Winter in Stowe, Vermont, with a few skiers and ski lift among snowy evergreens

Winter in Stowe, Vermont, one of the leading ski destinations on the East Coast

Photo by Shutterstock

8. Skiers’ Paradise, Vermont

  • Start: Stowe
  • End: Woodstock
  • Distance: 80 miles
  • Recommended season: winter

Come winter, heavy snow drifts mean good things for skiers in New England. Visit two of the best ski resorts on the East Coast on this road trip, which starts in Stowe and finishes in Woodstock, Vermont. It’s a mere 80 miles between the two towns, but the slopes—and attractions—in each mean you’ll want to spread the trip out over a long weekend. Things not to miss in Stowe: the family-run Alchemist brewery, Stowe Maple Products sugarhouse, and the thin-crust pies at the aptly named Piecasso.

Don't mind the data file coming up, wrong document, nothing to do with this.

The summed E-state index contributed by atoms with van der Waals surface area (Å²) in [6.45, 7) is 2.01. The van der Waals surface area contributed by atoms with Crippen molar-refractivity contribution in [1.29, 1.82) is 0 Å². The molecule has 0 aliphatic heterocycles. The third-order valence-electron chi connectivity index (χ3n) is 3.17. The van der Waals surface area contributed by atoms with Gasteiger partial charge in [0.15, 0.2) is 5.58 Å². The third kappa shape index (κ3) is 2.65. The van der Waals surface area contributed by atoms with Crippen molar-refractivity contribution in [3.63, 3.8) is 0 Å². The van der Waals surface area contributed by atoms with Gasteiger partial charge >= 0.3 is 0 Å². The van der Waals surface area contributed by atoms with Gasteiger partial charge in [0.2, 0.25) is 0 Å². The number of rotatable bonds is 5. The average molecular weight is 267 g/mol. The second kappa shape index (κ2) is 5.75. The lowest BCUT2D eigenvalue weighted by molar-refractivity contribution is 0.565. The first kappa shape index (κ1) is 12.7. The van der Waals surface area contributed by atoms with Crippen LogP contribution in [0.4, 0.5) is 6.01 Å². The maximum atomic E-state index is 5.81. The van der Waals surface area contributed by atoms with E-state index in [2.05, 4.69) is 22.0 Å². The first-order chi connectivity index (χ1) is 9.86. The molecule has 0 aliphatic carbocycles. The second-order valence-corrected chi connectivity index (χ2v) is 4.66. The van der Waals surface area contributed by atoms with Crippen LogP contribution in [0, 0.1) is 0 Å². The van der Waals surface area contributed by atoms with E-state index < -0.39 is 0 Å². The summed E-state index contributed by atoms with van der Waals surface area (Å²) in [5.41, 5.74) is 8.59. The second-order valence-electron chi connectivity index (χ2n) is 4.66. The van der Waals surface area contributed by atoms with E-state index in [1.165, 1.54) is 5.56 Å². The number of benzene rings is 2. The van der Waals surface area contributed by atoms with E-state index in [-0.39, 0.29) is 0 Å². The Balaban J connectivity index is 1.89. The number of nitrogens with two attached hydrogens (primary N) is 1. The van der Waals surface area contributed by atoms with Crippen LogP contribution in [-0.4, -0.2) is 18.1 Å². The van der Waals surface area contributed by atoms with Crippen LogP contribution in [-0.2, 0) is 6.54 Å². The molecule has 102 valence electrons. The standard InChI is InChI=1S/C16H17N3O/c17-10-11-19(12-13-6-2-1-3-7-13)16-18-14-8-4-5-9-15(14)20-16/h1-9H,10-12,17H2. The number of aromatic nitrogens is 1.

In Woodstock, be sure to carve out time for Richardson’s Tavern, Billings Farm & Museum, and F.H. Gillingham & Sons, a store that has been open for more than 130 years.

9. Quiet Connecticut

  • Start: Norwich
  • End: Woodstock
  • Distance: 40 miles
  • Recommended season: spring

If you’re a fan of quaint towns and farmsteads, this road trip from Norwich to Woodstock might be for you. (Fun fact: Woodstock has more dairy farms than anywhere else in the state.) The road clocks in at 40 miles, you’ll want to slow down and take your time—yep, it’s that scenic. Do some birdwatching at Aicher Preserve or Border Woods Preserve before staying at the Inn At Woodstock Hill, where you can enjoy Connecticut’s serenity near the small town of Putnam. Tranquility, is that you?

This article originally appeared online in 2020; it was most recently updated on August 9, 2023, to include current information.

Chloe Arrojado is the associate editor of destinations at AFAR. She’s a big fan of cafés, dancing, and asking people on the street for restaurant recommendations.